Book Review: The End of the Suburbs

Book reviews are posted every few weeks on Tuesdays. I tend to read books about urban planning, the built environment, demographics, sociology, cultural anthropology, and the environment. They are not always new books, but a good book will not be dated and will keep coming up when discussing current issues.  Click on the “Book Review” tab to see all reviews.

As someone who reads everything they can get their hands on about urban planning and the shape of our cities, “The End of the Suburbs: Where the American Dream is Moving” by Leigh Gallagher seems to be one of the most widely talked about outside of the industry circles. I appreciate her perspective as journalist, coming from the viewpoint of business and the economy. I appreciate that the idea for the book did not originate from an elitist, morally superior opinion of city over suburbs, but from financial and census data that points to a trend worth discussion by everyone, not just those in the industry.

There’s really no way I would not recommend this book: It’s a great overview of the subject of how the suburbs were created and how we got to where we are today, but it’s also very readable and entertaining for those who know the pattern as well as any other important cultural event in American history. Gallagher states that the suburbs have “overshot their mandate.” The book goes through a basic history of the suburbs, and presents snip-its from interviews with leading authors, thought leaders, developers, builders, and suburban residents. Gallagher talks a lot about alternative development patterns, like New Urbanism and infill projects, changing demographics and household size, and the future of the suburbs as we know them.

The anecdotes from people in different situations are the most telling for me, like the story of Diane Roseman, who defied convention by moving from the suburbs to the city (Cambridge) while her kids were growing up, and found more freedom for her kids, a shorter commute, less yard to maintain, a more vibrant and connected social life, and most importantly, she is unshackled from her car.

Even those who love and appreciate the suburbs (most of us, since the majority of Americans live or grew up there) cannot deny the fatal flaw with how we have distributed ourselves over the land: total dependence on the car. What was once an emblem of freedom has allowed us to spread out to where now so many families never leave their home unless it is in the car.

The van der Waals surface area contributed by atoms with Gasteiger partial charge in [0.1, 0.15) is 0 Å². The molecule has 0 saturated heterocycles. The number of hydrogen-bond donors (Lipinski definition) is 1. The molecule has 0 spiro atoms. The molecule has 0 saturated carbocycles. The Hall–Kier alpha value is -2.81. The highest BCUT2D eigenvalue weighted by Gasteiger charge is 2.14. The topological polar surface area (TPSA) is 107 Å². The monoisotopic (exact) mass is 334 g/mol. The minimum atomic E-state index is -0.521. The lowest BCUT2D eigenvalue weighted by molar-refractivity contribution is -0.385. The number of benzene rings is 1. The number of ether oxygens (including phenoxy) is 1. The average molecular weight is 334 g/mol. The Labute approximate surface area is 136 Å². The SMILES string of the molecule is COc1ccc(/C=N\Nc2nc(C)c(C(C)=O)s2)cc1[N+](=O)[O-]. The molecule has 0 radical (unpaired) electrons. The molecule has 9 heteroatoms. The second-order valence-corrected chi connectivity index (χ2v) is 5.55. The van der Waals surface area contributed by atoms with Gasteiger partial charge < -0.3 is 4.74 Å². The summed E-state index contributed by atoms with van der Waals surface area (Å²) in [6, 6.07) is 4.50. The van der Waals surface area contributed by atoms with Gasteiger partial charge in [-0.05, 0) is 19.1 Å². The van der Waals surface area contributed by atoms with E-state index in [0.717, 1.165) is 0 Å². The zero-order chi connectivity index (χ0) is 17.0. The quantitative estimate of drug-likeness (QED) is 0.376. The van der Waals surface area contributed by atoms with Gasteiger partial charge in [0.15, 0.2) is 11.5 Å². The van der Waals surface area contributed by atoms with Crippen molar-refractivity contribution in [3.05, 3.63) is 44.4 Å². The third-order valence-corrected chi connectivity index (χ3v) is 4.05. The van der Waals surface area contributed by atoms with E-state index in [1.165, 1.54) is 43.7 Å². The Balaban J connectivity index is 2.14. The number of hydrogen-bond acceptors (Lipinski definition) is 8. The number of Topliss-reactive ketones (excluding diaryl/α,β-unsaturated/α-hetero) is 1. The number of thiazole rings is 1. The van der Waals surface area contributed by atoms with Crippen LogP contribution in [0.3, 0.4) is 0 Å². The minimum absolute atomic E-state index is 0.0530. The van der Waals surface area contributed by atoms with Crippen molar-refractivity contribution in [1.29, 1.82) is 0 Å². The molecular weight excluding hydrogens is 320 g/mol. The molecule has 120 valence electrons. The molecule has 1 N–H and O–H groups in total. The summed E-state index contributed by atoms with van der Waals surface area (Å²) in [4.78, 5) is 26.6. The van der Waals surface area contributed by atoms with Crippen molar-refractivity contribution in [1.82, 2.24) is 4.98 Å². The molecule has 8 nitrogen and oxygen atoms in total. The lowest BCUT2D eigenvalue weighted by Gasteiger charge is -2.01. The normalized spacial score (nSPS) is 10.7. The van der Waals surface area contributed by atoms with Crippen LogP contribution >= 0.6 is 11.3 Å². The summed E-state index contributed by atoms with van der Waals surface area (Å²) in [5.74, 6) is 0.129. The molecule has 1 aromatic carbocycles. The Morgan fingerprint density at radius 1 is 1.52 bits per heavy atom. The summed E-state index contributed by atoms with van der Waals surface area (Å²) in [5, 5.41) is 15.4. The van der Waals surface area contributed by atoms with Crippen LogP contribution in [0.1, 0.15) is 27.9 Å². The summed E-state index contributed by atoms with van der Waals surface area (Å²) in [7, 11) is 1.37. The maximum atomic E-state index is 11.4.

From here, setting aside impassioned debates, the problems with the suburban pattern of building are just simple math: more time in the car=more stress=less exercise=less time on things we love=poorer health=less time for civil engagement=decreased quality of life. More roads and infrastructure spread over more miles with less people=unsustainable tax base. Rising oil prices=a canceling out of whatever savings were achieved by moving further out. More lawn to treat+more house to heat and cool+more vehicles to drive and maintain+more impervious surface leading to flooding and pollutant run-off+more stuff+more infrastructure=environmental disaster. More cars+wider streets+faster car speeds+inhospitable infrastructure+isolation that comes from being totally dependent on rides from parents=more danger for children, physically and psychologically.

The conclusion of many thought leaders, including Bruce Katz at the Brookings Institute, is “People really just want more alternatives.” Alternatives for housing types, living space, yard size, land use, use mixes, transportation options. Our job as design professionals is to provide liveable, vibrant, healthy communities that are “car-optional,” and somewhere between the car-dependent exurb and the city apartment tower. Public will must be there to affect change in zoning laws and lending policies, and accessible books like this are a great tool.